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-   -   Old Cast Iron Drain Leaking (http://www.houserepairtalk.com/f33/old-cast-iron-drain-leaking-4209/)

jameslward 05-15-2008 12:26 PM

Old Cast Iron Drain Leaking
 
5 Attachment(s)
I have an old enameled cast iron bath tub (at least 40 yrs old) that has developed a leak at the seal underneath the tub. I was not able to actually see where the leak was being generated, but I do know it is leaking at the seal and I was able to take some pictures (please see attached pictures). In the picture I noticed what seems to be a hole or rust spot in the tub above the seal and I'm concerned I might not get away with just replacing the gasket. I also am having trouble figuring out how to actually remove the drain pipe assembly. There does not appear to be any way to remove the polished flanged sleave from the top of the tub because there seems to be no way to grab hold of it. Any advise would be greatly appreciated. I hoping not to have to replace the entire tub, but I'm nervous about what I see from the pictures I took. Maybe if I can remove the fittings I will be able to evaluate the entegrity of the tub above the seal. Thanks.Attachment 694

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glennjanie 05-15-2008 02:02 PM

Welcome JamesLWard:
Most Plumbers would stick the handles of their Channel-Locks in the drain and use a big screwdriver to turn it. I'm just sure you will only need a new gasket. You could roll out a worm of Plumber's Putty to put under the top flange to help pervent leaks.
You have some good looking copper and brass there and evidence that the Plumber owned a SawZall.
Glenn

inspectorD 05-15-2008 04:25 PM

Plus
 
One lovely drum trap...thats where the important stuff stays.:p

asbestos 05-15-2008 09:38 PM

Yeah that's all good looking stuff, new gasket should do it right up. There is a tool that you stick in the drain hole to twist it out, if the chan-l-locks don't work

jameslward 05-16-2008 06:29 AM

Please take a look at the pictures once again. If you look at the picture of the drain from above the tub, picture #2 in the series, the cross piece with the screw hole in the middle (at the bottom) is actually part of the bronze flanged elbow directly below the leaking gasket. I'm guessing I will have to unsolder the copper elbow below the bronze tee, shown in picture #5, in order to allow the bronze flanged elbow to turn. I was hoping there was a special tool to turn the polished galvanized flanged sleave instead. I would rather not unsolder any of the piping, but it seems to me to be the only way.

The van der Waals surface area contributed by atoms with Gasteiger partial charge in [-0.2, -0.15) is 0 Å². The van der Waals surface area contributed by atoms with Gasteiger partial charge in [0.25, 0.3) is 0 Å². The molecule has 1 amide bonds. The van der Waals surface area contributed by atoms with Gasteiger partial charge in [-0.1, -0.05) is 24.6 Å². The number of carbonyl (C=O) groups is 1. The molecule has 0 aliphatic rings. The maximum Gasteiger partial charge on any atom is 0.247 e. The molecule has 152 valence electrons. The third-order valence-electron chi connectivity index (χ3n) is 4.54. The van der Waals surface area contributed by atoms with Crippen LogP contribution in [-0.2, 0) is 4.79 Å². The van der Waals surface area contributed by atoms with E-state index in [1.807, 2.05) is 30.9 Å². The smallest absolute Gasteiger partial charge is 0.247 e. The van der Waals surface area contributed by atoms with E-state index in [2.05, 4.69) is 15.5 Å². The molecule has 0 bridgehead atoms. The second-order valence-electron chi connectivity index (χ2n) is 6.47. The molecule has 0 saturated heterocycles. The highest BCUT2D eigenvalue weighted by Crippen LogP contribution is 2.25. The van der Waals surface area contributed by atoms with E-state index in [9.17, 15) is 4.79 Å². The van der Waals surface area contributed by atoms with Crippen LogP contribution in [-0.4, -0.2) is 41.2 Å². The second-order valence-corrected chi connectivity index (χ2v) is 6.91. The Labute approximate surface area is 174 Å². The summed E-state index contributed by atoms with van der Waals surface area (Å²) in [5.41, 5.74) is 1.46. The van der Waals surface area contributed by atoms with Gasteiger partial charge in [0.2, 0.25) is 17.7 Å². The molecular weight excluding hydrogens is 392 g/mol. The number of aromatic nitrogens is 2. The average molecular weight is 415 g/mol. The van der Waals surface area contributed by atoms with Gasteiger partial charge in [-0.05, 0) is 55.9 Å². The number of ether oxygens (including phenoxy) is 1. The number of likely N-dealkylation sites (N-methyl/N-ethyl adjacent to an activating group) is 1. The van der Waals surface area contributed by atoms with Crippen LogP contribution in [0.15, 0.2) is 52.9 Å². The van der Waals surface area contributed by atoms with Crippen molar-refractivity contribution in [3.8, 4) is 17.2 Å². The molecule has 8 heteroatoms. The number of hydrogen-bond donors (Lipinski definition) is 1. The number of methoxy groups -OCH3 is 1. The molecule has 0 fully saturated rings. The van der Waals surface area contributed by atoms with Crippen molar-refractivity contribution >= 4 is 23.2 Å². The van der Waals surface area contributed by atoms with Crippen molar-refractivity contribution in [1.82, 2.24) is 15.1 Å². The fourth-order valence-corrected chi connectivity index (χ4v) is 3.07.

kok328 05-16-2008 05:06 PM

Trust us, the drain is actually male threaded into the elbow below the tub. I think I'm also looking at compression fitting about 3-4" off the 90 on the drain. The wood joist below is notched out. Unscrew the drain from the top side of the tub, back off the compression ring and remove the drain 90 for repair.

inspectorD 05-16-2008 06:36 PM

Plumbin.....
 
Quote:

Originally Posted by jameslward (Post 19091)

This picture says it all. You need to get the tool for this drain, or use some old fashioned yankee ingenuity. Using the handles of the channel locks stuck down in each of the holes, may help to loosen it up.
This is threaded into the drain pipe line...that's the easiest way to explain it.
DO not unsolder any brass fittings, you still need to get the drain cup out and apply plumbers putty.
Good luck.

mstplumber 05-17-2008 04:39 PM

James,
Yes, trust them. I know it might lokk like the cross brace is part of the drain assembly but it if it is it will be the first one I have ever seen and I've seen lots.
If you can't get the handles of your channel locks to work, you can find a piece of 1" copper, cut some notches in one end to fit the cross brace and use it as a tool.
There are also several types of special tools made just for this. And don't forget the putty.

jameslward 05-19-2008 07:46 AM

Thanks everyone for your advice! I made a tool from some old 1"-dia glav pipe, notched it as suggested, and the drain screwed right out (with some extra help from a long handled pipe wrench). I replaced the rubber seal and added some plumbers putty underneath the drain fitting. Walla, the tub is sealed up tight and is no longer leaking. Bath time ready for the kids again. Thanks again!

sail_away 01-23-2009 11:51 AM

question regarding the drum trap.
 
Re: the comment below, I have the same setup shown by the pictures above... but the tub/plumbing is from 1936, and the drum trap is made of lead... I was told by another plumber friend that I "should replace this, as it could fail at any time". Thoughts?

BTW: I have found a water under this trap, though I can not tell where it is originating from (yet). I am pulling the tub up so I can get under it to effect the repairs. (this is not a huge deal, as I am in the process of doing a complete remodel on the room)


Quote:

Originally Posted by inspectorD (Post 19109)
One lovely drum trap...thats where the important stuff stays.:p



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